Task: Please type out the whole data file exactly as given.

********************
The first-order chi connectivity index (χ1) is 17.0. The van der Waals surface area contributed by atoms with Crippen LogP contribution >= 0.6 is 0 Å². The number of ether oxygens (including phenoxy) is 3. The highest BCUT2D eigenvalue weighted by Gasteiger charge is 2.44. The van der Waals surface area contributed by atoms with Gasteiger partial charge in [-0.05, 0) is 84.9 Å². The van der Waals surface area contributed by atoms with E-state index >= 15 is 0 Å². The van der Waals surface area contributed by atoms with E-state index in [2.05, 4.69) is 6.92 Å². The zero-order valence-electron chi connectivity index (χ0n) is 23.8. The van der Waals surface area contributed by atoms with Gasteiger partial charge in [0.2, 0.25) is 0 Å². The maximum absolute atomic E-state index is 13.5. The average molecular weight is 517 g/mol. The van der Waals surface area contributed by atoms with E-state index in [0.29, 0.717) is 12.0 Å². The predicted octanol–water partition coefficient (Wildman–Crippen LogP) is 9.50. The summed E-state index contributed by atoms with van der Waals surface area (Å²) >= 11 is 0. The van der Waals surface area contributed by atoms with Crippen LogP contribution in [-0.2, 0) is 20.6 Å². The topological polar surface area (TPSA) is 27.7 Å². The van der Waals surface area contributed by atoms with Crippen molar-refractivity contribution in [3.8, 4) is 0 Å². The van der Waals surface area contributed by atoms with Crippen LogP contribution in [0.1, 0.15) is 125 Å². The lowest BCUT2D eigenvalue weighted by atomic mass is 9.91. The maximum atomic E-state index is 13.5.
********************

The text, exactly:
The first-order chi connectivity index (χ1) is 17.0. The van der Waals surface area contributed by atoms with Crippen LogP contribution >= 0.6 is 0 Å². The number of ether oxygens (including phenoxy) is 3. The highest BCUT2D eigenvalue weighted by Gasteiger charge is 2.44. The van der Waals surface area contributed by atoms with Gasteiger partial charge in [-0.05, 0) is 84.9 Å². The van der Waals surface area contributed by atoms with E-state index >= 15 is 0 Å². The van der Waals surface area contributed by atoms with E-state index in [2.05, 4.69) is 6.92 Å². The zero-order valence-electron chi connectivity index (χ0n) is 23.8. The van der Waals surface area contributed by atoms with Gasteiger partial charge in [0.2, 0.25) is 0 Å². The maximum absolute atomic E-state index is 13.5. The average molecular weight is 517 g/mol. The van der Waals surface area contributed by atoms with E-state index in [0.29, 0.717) is 12.0 Å². The predicted octanol–water partition coefficient (Wildman–Crippen LogP) is 9.50. The summed E-state index contributed by atoms with van der Waals surface area (Å²) >= 11 is 0. The van der Waals surface area contributed by atoms with Crippen LogP contribution in [-0.2, 0) is 20.6 Å². The topological polar surface area (TPSA) is 27.7 Å². The van der Waals surface area contributed by atoms with Crippen molar-refractivity contribution in [3.8, 4) is 0 Å². The van der Waals surface area contributed by atoms with Crippen LogP contribution in [0.1, 0.15) is 125 Å². The lowest BCUT2D eigenvalue weighted by atomic mass is 9.91. The maximum atomic E-state index is 13.5.